I spoke with Nelson based photographer Jose Cano about the role of creativity in activism. Jose was born in Spain and worked for several years in the fashion industry, before travelling the Mediterranean, Africa and Asia. Initially focused on documentary photography, as a witness of the social problems of our world, he later turn to Fine Art Photography, with a foot in activism media and photography on matters related to environmental issues.

Jose has published series of photographs about environmental issues including Drowning in Plastic, Medicine Woman and the Oil Spill:  A Story and A Plastic World: Bottles:

C: Kia ora Jose, thank you for taking the time to speak with me. Was there a particular moment or time in your life where you became conscious of environmental exploitation?

J: Yes, it happened to me more than 10 years ago. I was working in Thailand for a charity on health issues. Working in the slums put you directly in contact with the poor infrastructure and environmental degradation everyday. Asia is a ticking environmental bomb of gigantic proportions, so I remember one day, looking at a beach covered in litter and plastic rubbish, and realising that the environment, destroying the Earth, was at origin of all the other problems. Poverty, inequality, health, cannot be resolved inside a short sighted system based on extraction, mythical infinite growth and depletion of resources.

I first started reading to know more, followed by supporting organisations that I trusted. But lately I have decided that I could do more, and started focusing my photography into creating artworks that would inspire others to change.

C: What do you think is special about using art to communicate?


J: Art is at the crossroads of what I love to do and what my values are, is how I can contribute to society and the health of the Earth. It also allow me to communicate at a deeper level as I believe we are all wired to understand messages through images. Images and movies don’t need translation, are a universal language that can be understood in real time in NZ and China, in the USA or Brazil. So it’s  more difficult to be censored or manipulated. Is also my way of action my beliefs, not only as a personal level, but creating ripples that hopefully will influence others.

C: Which piece of your art are you most proud of?


J: Every image and movie we do has an special significance, but if I had to chose one it would be ‘Oil and the Medicine Woman’ with contemporary dancer Jess Newman:

When we watched it at the studio it made us all cry. She transmits so powerfully the suffering of the sea creatures harmed by the oil companies.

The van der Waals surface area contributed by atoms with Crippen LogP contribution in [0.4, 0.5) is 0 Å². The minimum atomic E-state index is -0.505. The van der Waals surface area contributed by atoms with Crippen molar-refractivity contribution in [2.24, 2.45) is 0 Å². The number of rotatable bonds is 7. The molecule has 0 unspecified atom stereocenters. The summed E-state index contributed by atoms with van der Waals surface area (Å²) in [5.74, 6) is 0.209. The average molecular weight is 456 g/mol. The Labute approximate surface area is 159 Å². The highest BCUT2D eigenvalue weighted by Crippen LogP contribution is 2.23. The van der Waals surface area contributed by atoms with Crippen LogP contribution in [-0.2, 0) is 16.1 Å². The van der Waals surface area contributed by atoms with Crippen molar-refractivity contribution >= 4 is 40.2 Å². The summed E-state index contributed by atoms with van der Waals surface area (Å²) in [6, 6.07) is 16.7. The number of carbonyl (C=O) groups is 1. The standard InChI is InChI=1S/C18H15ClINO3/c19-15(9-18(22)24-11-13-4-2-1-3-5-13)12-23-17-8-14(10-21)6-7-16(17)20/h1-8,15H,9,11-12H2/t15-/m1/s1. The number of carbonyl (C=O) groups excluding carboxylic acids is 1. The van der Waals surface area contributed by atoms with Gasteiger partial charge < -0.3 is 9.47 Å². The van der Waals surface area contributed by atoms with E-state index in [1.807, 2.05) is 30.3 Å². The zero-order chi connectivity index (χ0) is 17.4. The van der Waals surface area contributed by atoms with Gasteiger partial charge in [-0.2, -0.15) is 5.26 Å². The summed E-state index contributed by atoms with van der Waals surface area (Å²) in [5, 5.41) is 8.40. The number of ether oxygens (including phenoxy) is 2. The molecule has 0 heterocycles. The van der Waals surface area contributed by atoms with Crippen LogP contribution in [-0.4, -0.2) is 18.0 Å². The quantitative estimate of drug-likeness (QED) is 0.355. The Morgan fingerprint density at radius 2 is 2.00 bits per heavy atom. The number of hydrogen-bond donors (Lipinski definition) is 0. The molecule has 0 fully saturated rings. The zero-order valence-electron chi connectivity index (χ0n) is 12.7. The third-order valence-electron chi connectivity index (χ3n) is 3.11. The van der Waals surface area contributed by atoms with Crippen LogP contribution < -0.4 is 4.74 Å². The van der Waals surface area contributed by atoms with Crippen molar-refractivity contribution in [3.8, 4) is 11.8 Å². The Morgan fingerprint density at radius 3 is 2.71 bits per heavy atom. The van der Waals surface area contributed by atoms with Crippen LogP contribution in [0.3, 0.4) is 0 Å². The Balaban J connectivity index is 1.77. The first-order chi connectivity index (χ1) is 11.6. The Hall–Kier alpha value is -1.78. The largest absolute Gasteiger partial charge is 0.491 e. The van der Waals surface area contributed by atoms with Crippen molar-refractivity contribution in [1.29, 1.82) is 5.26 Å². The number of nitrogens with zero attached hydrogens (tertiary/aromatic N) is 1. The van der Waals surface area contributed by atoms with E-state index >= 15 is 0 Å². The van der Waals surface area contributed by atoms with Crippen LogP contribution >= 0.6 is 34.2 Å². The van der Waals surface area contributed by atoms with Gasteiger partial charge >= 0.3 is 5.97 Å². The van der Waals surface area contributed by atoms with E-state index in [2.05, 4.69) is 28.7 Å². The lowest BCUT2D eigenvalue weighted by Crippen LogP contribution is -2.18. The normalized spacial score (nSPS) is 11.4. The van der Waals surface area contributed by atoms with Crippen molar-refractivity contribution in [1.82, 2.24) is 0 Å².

C: That is incredible, thank you. People often see this devastation all around them and feel overwhelmed. What advice would you give people who are new to learning about environmental challenges?

J: First, be patient. Don’t expect changes to happen in a year or two. But be hopeful. I am old enough to have witnessed enormous changes in my lifetime that give me enormous and sustaining hope.

Second, be persistent. Doing small changes everyday, talking with people, spreading the message, may not sound very heroic, but this is how changes are made: millions of people changing and becoming the pervasive social trend that brings change.

And the third: do it because is the right thing to do. Don’t focus on the results, on winning the battle. You have to have a samurai mindset, do the honourable thing, so you can live with yourself in peace. Then change will come.

C: And what keeps you hopeful?

J: To see so many young people ready to jump in the first line of the Earth defence, seeing them, I know that I may be lucky enough to have seen in my life the greatest transition of all times into clean energy . The oil age will be remembered in the history books as somehow similar to the dark period of the middle age, after which the Renaissance came. The oil companies are the equivalent of the Spanish Inquisition, who rejected and opposed progress, and like it, soon will be all gone.

C: Yes they will! Thank you again for speaking with us. Any parting words you’d like to share?

J: We need to open ourselves to all the good people doing great things for the Earth. We need to be focused, but we also need to be open and support all the organisations and individuals that are working in the same direction. My dream is an alliance of all the organisations and individuals working with the same purpose. Then we will be unstoppable!

You can follow Jose Cano’s work on his Website, Facebook and Instagram.